Is Ageing A Disease?

ageingWith mice being genetically engineered to live 26% longer than average, age-incidence of a broad spectrum of age-related disease being reduced in the lab and dietary restriction significantly increasing lifespan across species, research seeking treatment for ageing is in action. Telomere modification, free radical level reduction and human growth hormone replacement, all dawn as promising avenues, which may not only decelerate, but may one day reverse the changes associated with ageing. Whilst, current knowledge of the biology of ageing remains too incomplete to assess whether interventions, such as the above, will one day extend average and maximum lifespan, one must the core question: Is ageing even a disease?

Diseases should be cured, it is accepted that this includes age-related diseases. From cancer to neurodegenerative diseases, age is the major risk factor for the majority of these serious illnesses. Treating each individual disease, has a relatively small effect on life expectancy, compared to tackling the process of ageing itself was treated. The definition of disease is historically ambiguous and sensitive to cultural perspectives, homosexuality used to be thought of as a mental illness and late-onset Alzheimer’s disease was only defined as a pathology in 1977. Disease is regarded clinically as the state in which the limits of the normal have been transgressed, health is considered in terms of the absence of disease and expected level of function, at a given gender and age. As ageing is universal, it would seem it is natural, but this does not alter the reality that ageing is a deterioration of normal function. If chronological devices exist, all bodies that exist can be said to age relative to the measurements provided by this, in this way physicians are interested in a set of biological changes over time, such as a higher frequency of cells with chromosomal aberrations in the elderly to decreased melanin formation and white hairs (Hayflick 1974), these changes are universal and inevitable. However, universality and inevitability do not disproof ageing as a disease, rather a special type of disease which everyone inevitably endures.

As one ages, a number of pathologies are gained, to include loss of homeostasis and molecular damage accumulation, which result in the same outcome as severe disease states – death. The perspective of modern biogerontology concludes there is little to distinguish ageing from  a disease state, yet there is a reluctance to view ageing itself as a disease. These unremarkable natural processes in the aged, are confidently viewed as disease where they occur in the young, for example consider the premature ageing disease, progeria. Weismann (1891) argued that ageing and debilitation must be seen as the organism’s new mutational and adaptive responses to fluctuating environments, so ageing benefits the population by removing the superannuated and allowing evolutionary change to take place, which implies ageing to be a very natural part of life. Paradoxically, the evolutionary theory of ageing (ageing being a consequence of a reduction in the force of selection against mutations with deleterious effects later in life, leads to accumulation within population alleles with deleterious effects) potentially illustrates ageing as a lethal genetic disease, with no purpose in terms of fitness. It has been put forward, that evolutionary selection rarely act on entire species or population, rather on individuals and their phenotypic traits which may confer an advantage in certain environments, increasing the likelihood of passing on genes. In this way it is more likely that ageing can be seen as a lethal genetic disease, rather than an evolutionary process under selection. So should ageing be redefined? It seems appropriate, furthermore, a clinical redefinition of ageing as a disease state may lead to added benefits, such as proper safety and efficiency testing of anti-ageing treatments.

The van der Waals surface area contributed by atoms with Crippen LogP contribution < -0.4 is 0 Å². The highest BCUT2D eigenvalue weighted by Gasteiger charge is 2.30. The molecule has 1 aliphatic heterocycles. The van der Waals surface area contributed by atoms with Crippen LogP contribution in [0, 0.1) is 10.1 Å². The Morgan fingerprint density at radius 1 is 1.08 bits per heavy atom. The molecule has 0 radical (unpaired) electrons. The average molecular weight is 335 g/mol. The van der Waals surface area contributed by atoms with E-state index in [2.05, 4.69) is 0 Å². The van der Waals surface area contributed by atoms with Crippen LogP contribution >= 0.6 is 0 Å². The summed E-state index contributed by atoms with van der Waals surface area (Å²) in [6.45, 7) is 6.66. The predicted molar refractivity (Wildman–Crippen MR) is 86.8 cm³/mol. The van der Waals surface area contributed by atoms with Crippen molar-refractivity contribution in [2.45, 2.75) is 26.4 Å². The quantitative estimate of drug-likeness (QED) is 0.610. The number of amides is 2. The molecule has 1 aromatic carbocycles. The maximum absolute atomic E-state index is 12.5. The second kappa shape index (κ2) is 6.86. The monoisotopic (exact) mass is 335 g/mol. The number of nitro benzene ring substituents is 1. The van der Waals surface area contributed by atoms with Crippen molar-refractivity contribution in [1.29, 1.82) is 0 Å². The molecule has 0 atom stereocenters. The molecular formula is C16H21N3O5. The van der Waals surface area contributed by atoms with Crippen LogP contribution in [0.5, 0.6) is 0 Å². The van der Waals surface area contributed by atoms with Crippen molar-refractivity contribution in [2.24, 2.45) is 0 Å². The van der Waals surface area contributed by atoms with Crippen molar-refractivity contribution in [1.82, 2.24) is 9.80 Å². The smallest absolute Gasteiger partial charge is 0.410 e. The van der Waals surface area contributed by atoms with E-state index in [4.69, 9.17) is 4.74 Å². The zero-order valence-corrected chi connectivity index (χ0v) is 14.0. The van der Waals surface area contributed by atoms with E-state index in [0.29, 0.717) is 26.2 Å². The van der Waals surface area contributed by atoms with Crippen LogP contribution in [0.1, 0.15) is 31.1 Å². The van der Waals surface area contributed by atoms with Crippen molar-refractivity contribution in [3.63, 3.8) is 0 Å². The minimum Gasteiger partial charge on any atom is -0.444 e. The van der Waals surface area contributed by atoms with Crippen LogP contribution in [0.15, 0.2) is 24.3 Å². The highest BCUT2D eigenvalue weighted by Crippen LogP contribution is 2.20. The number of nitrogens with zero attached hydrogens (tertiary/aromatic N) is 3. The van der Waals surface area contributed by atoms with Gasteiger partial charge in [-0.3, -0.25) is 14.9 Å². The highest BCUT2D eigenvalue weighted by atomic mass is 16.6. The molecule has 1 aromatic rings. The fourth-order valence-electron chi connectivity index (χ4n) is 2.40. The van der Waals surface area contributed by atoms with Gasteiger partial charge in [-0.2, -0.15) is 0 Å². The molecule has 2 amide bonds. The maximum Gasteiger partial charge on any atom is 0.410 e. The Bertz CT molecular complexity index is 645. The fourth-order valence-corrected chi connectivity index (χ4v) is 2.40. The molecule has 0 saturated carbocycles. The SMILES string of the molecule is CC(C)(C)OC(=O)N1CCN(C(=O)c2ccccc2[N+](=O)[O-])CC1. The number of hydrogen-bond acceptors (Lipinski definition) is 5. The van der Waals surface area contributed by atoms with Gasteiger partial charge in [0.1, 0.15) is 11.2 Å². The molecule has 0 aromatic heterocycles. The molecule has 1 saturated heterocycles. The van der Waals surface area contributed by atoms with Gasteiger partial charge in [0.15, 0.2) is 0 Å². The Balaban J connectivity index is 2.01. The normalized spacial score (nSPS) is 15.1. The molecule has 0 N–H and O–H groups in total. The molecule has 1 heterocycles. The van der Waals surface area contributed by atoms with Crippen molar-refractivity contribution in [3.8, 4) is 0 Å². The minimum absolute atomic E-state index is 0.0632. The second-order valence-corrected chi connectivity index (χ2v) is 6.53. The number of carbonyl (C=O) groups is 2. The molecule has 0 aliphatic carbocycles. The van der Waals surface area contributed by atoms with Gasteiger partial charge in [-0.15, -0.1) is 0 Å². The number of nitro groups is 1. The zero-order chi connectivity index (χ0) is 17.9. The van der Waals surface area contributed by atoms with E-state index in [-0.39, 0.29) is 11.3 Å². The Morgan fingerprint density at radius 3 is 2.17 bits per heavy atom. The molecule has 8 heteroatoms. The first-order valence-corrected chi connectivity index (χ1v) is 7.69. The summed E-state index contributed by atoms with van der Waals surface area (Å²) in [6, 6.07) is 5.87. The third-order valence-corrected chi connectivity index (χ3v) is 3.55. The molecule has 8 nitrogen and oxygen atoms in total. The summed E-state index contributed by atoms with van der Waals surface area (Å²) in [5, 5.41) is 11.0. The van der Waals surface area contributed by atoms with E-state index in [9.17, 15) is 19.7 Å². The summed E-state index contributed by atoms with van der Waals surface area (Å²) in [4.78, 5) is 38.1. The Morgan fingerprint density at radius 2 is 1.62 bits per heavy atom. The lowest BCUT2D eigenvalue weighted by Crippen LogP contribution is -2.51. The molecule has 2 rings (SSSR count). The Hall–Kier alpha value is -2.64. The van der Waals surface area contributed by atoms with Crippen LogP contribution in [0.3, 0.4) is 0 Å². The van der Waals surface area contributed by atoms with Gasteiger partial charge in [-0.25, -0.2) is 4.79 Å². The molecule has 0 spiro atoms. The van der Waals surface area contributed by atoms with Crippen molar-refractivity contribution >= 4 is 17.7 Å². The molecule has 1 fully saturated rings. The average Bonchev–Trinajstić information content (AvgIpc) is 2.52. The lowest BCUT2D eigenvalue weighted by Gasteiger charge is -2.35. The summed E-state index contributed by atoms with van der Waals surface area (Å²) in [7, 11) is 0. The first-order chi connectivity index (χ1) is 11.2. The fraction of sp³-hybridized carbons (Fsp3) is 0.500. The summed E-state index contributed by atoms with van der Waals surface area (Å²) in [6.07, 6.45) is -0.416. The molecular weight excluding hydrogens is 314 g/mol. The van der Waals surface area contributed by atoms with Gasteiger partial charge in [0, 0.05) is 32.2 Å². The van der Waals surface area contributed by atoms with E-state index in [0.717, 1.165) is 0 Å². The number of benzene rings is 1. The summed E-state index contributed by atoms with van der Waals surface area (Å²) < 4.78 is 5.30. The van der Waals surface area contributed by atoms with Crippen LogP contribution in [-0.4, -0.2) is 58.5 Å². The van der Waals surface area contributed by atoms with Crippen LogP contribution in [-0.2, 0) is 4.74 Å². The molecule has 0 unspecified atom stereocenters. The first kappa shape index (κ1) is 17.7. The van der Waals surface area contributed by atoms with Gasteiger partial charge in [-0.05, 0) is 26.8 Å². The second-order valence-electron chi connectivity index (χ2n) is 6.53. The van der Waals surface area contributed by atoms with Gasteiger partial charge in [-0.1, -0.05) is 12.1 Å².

Obvious personal, social, economic and environmental problems spring to mind when considering life extension, although a similar change occurred since ancient times (e.g. compare Ancient Assyrians Hebrews and Romans to Syrians, israelis greeks and italians today there has been an increase from 35 to 75 years) and human nature has been able to cope, granted this is no proof that it will be able to do it again given a much greater scale of change. Nevertheless, this does not hold as a compelling argument against the research; with a clever enough government, policies can be put in place when the time comes.

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About Sumaya Anwar

Sumaya Anwar is a student of biological sciences at UCL, with a special interest in genetics. Having previous experience as a broadcast journalist, producer and researcher, she now actively works as a presenter and writer. An outgoing, sociable person, she is always interested in finding out others opinions in the pursuit of seeing an issue from every angle. This is reflected in her writing, with a versatile style that would suit a multitude of different topics. Holding a strong belief that a combination of ambition and hard work make anything possible, Sumaya perseveres to make science assessable as well as understandable to everyone.
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